A body lift consists of spacers (aka "pucks") installed between the body and the frame. It only lifts the body up higher off the frame which gives a little more tire clearance for slightly larger tires. While available in 1", 2", and 3" heights, most go no higher than 1" with a body lift. Some will unknowingly install a 3" body lift (because they are cheap) and think they now have a 3" "lift" for cheap but it's not what they think it is. And most, me included, will recommend that you never install a 3" body lift.
The "real" lift is a suspension lift. This is where you modify the suspension to be taller by replacing the suspension springs with either taller springs, or with spacer (less desireable) placed on top of the springs. A suspension lift lifts everything up taller off the axles for more ground clearance, as well as more clearance around the tires so you can run bigger tires. This type of lift also improves how well the Jeep does offroad by helping its suspension to keep all four tires in contact with the terrain which improves traction and offroad stability.
A common way to do this is to install a suspension lift, say 3", and then create a little more clearance for the tires by also installing a 1" body lift. Plus, that combination gives the benefit of a slightly lower center-of-gravity for your Jeep than a 4" suspension lift does.
That it was mentioned that some choose to go with shorter lifts implies the Jeep is unstable with a reasonable suspension lift heights, they are not. Properly designed, you can easily lift a Wrangler to probably 6"+ or more of total lift without worry about stability. My TJ has a Rubicon Express 4.5" (more like 5-5.5" in reality) suspension lift plus a 1" body lift and it is literally perfectly stable on the road and it does great on the twisty mountain roads I often tow my tent-trailer on. One reason taller suspension heights are usually very stable is that aftermarket wheels have usually also been installed by that time which provide at least another couple inches of tire track width. That added track width caused by aftermarket wheels is usually more than enough to fully compensate for the Jeep's added height.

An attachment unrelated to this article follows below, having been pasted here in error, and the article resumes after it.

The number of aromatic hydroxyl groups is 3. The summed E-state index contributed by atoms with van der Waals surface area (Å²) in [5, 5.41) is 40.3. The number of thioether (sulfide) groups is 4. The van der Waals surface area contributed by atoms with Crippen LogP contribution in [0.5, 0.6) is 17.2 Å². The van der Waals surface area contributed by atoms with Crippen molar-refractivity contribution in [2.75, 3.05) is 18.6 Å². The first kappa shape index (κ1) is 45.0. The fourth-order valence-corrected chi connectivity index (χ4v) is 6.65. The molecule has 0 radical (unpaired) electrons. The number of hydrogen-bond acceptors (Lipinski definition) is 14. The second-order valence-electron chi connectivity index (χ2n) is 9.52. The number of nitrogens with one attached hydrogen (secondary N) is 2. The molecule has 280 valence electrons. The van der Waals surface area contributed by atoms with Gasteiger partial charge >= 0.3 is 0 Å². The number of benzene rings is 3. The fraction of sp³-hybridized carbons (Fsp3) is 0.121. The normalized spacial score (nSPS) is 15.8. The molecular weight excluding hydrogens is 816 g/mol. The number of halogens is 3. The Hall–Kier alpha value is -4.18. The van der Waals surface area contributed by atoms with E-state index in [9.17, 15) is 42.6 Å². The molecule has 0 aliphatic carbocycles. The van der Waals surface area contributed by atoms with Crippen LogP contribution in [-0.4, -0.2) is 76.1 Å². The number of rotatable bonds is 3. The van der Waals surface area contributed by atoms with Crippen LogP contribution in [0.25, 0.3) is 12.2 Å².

Anyway, I hope those couple general comments helped you a little.
|07-18-2009 11:13 AM|
Jeep TJ Suspension Lift
|07-18-2009 11:07 AM|
rough country budget boost the spacers are 1 7/8 thick and come with shocks $ 199.95
Jeep TJ Suspension Lift
,you can add a 1.25 body lift for $ 99.95
Jeep Accessories - TJ Body Lift
so for less than 300.00 you get little over 3 inch lift with no head aches or problems and can run 33'sneo
|07-18-2009 02:57 AM|
|JeepMangler||Another key note. Any lift over 4" is going to cost more due to some hidden costs. Slip yoke eliminator + aftermarket drive shaft = about $600+ on top of lift. This does not include the labor to install the SYE. A 4" with 33's is pretty common, looks cool and will be somewhat capable offroad.|
|07-17-2009 07:22 PM|
Picking a lift depends on what you want to do with the Jeep.
Is it a daily driver... Do you mainly plan on playing in the mud & trails.... and plans for limited rock crawling. Things like that will help determine a suitable lift for your application.
Also like mentioned, check out the "Lift Reviews" in this forum to get some ideas as well.
Will gladly help point ya in the right direction
|07-17-2009 06:21 PM|
You may want to take a look at the lift reviews for the TJs. http://www.wranglerforum.com/f5/tj-l...ews-25145.html
A lot of info there from people using the lifts with likes and dislikes.